After the load we ran the TPC-DS workload to validate the Spark SQL performance and scalability with 99 predefined user queries. The queries are characterized with different user patterns.
The following figure shows the performance and scalability test results. The results demonstrate that running Microsoft SQL Server Big Data Cluster on PowerFlex has linear scalability for different datasets. This shows the ability of PowerFlex to provide a consistent and predictable performance for different types of Spark SQL workloads.
Figure 4: TPC-DS test results
A Grafana dashboard instance that is captured during the 30 TB run of TPC-DS test is shown in the following figure. The figure shows that the read bandwidth of 15 GB/s is achieved during the tests.
Figure 5: Grafana dashboard
In this minimal lab hardware, there were no storage bottlenecks for the TPC-DS data load and query execution. The CPU on the worker nodes reached close to 90 percent indicating that more powerful nodes could enhance the performance.
Running SQL Server Big Data Clusters on PowerFlex is a straightforward way to get started with modernized big data workloads running on Kubernetes. This solution allows you to run modern containerized workloads using the existing IT infrastructure and processes. Big Data Clusters allows Big Data scientists to innovate and build with the agility of Kubernetes, while IT administrators manage the secure workloads in their familiar vSphere environment.
In this solution, Microsoft SQL Server Big Data Clusters are deployed on PowerFlex which provides the simplified operation of servicing cloud native workloads and can scale without compromise. IT administrators can implement policies for namespaces and manage access and quota allocation for application focused management. Application-focused management helps you build a developer-ready infrastructure with enterprise-grade Kubernetes, which provides advanced governance, reliability, and security.
Microsoft SQL Server Big Data Clusters are also used with Spark SQL TPC-DS workloads with the optimized parameters. The test results show that Microsoft SQL Server Big Data Clusters deployed in a PowerFlex environment can provide a strong analytics platform for Big Data solutions in addition to data warehousing type operations.
If you want to discover more, contact your Dell representative.
The future of Cloud-Native infrastructure is Resilient and Flexible
Mon, 13 Dec 2021 18:40:31 -0000|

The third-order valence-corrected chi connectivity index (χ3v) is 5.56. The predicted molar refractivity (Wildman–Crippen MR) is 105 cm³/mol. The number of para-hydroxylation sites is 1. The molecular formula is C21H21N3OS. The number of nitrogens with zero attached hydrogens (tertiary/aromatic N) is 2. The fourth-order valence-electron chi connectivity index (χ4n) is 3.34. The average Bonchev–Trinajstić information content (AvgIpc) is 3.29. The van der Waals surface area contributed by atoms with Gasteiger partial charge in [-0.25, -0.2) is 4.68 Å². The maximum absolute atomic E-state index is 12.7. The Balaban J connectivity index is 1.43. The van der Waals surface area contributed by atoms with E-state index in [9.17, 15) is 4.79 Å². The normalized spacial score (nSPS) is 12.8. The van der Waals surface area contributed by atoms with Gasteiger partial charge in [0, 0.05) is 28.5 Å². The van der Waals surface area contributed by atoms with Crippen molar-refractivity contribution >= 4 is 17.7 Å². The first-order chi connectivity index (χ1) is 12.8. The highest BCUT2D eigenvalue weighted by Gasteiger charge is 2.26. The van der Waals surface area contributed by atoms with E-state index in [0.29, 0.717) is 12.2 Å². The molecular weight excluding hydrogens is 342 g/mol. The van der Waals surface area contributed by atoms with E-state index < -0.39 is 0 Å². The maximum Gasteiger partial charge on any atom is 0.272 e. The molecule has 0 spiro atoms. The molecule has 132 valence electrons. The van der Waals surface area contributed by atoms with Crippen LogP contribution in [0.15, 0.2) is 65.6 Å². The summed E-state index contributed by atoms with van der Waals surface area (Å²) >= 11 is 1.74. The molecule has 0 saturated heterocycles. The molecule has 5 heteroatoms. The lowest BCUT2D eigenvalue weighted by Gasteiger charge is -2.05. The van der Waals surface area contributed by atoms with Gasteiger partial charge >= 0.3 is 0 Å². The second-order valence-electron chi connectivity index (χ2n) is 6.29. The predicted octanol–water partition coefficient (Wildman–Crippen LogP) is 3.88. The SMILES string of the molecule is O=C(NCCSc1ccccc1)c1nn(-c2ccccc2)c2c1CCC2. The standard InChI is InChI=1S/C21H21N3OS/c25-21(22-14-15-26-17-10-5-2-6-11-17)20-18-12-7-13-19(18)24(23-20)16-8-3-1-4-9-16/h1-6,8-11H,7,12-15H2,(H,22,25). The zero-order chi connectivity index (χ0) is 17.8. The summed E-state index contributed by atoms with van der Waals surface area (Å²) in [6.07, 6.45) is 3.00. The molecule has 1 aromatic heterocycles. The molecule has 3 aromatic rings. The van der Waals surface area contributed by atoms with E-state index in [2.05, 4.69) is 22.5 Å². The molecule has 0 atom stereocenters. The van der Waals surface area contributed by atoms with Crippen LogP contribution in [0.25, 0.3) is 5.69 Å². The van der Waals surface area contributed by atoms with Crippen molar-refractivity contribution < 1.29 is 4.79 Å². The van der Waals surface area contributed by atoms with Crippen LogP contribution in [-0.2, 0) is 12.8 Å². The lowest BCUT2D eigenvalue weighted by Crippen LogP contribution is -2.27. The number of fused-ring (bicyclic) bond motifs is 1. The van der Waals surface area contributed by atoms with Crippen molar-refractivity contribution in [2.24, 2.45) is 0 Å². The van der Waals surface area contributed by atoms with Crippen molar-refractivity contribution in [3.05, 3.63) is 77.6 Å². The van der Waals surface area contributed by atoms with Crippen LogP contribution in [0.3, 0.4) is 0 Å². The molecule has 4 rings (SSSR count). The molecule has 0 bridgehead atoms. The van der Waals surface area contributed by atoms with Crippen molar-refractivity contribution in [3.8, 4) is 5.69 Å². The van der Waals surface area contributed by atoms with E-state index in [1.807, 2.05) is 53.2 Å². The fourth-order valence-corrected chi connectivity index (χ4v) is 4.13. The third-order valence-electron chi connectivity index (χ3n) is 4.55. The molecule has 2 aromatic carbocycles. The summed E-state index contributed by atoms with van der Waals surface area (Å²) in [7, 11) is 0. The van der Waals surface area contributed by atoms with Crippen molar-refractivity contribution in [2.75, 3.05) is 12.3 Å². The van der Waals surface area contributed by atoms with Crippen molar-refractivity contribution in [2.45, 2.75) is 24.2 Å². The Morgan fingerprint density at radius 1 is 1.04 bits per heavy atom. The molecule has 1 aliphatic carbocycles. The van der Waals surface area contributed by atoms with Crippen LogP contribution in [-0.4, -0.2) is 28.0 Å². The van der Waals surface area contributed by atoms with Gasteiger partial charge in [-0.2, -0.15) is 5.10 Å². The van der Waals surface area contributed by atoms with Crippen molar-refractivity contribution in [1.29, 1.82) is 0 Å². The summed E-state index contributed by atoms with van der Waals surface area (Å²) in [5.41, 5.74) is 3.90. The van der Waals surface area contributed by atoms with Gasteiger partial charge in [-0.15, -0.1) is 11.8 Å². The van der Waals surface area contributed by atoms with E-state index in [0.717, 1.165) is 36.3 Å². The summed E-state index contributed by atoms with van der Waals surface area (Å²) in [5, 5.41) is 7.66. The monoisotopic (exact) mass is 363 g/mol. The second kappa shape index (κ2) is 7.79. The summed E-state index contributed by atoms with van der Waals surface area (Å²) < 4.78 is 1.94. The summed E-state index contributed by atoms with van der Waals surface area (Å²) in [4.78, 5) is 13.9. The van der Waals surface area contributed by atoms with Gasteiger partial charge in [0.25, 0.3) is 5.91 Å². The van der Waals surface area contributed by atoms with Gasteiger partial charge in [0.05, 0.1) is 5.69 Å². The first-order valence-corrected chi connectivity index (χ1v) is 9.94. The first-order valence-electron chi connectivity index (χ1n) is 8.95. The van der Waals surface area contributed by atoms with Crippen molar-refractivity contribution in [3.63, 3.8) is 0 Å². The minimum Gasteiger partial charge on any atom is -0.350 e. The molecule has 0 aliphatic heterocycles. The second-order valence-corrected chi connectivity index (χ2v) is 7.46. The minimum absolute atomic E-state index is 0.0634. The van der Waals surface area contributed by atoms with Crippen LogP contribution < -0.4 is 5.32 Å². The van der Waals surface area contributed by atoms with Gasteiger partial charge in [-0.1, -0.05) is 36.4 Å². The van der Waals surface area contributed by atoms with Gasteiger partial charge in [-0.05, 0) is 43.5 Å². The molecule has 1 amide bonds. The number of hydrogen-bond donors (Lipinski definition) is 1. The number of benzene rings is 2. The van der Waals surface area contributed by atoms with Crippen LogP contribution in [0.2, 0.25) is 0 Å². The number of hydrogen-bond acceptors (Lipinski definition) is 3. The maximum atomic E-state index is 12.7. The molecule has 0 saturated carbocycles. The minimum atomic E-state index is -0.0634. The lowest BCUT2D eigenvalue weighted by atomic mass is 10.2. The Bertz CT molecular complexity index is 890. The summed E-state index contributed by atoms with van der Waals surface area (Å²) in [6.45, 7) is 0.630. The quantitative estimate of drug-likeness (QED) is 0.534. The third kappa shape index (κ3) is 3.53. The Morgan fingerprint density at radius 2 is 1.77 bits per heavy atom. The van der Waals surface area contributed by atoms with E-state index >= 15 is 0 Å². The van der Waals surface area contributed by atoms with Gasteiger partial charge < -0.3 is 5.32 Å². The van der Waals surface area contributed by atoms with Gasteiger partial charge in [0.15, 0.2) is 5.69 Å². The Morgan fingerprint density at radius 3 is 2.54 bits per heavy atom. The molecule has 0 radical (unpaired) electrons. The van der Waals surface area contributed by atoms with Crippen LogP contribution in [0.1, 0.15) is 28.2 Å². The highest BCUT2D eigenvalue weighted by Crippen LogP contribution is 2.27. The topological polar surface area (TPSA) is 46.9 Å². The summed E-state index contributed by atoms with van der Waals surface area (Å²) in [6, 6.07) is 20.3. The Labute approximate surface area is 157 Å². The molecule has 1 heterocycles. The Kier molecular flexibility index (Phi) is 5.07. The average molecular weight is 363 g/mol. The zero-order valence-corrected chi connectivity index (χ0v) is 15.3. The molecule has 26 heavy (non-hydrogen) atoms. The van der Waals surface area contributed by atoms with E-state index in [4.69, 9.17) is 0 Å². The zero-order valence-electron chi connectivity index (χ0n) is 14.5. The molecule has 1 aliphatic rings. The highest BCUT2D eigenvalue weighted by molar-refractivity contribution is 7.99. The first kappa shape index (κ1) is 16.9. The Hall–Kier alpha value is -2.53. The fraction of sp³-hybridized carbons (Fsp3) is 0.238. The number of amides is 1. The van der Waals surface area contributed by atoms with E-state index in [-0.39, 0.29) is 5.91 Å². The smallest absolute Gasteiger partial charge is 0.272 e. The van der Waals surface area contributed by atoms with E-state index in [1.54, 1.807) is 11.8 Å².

Read Time: 0 minutes
Next generation infrastructures to support Cloud-Native workloads must be resilient and flexible to satisfy workload requirements while also reducing the management burden on IT staffers.
While much of the emphasis on the benefits of Cloud-Native infrastructure are focused on speed and agility from development to deployment, the rise of stateful containerized applications will force organizations to take resiliency, storage performance and data services more seriously. In the Voice of the Enterprise: DevOps, Workloads & Projects 2020 study, 56% of organizations have more than 50% applications that are stateful and this trend will rise as more production workloads run on containers.
The need for persistent storage also raises the stakes for data protection capabilities such as snapshots, replication, backup and disaster recovery. Even when it comes to non-mission critical and non-business critical workloads such as test/dev, organizations have minimal tolerance for downtime or data loss. The rising customer expectations for resiliency will only increase pressure on organizations to implement storage systems with rich data protection capabilities and the ability to automate the deployment of these features based on the importance of a particular workload.
Data placement and optimization continue to be key concerns in large scale environments, and it is important for next generation systems to provide intelligent load balancing to position data across nodes in a manner that makes optimal use of resources. These data placement capabilities need to be automated, since many of these operations will occur in the background when workloads are not as active.
Though it is tempting to go with a clean sheet approach when designing next generation infrastructures for emerging Cloud-Native workloads, workloads that are branded as “legacy” do not disappear, even if they are not top of mind in planning discussions. In interactions with organizations building out Cloud-Native infrastructures, it is far more common for them to be running their containerized workloads on top of or inside of VMs today, as opposed to building a new silo of infrastructure for Cloud-Native.
Just as VMs have not completely displaced workloads running on non-virtualized physical systems, we are still a long way from seeing all of the applications currently running in VMs shifting over completely to containers. Infrastructures which have the flexibility to provide compute and storage resources for physical, virtualized, and containerized workloads simultaneously will be necessary for many years.
For more information, please read the 451 Research Special Report:
Author: Henry Baltazar
Copyright © 2021 S&P Global Market Intelligence.
The content of this artifact is for educational purposes only. 451 Research, S&P Global Market Intelligence does not endorse any companies, technologies, products, services, or solutions.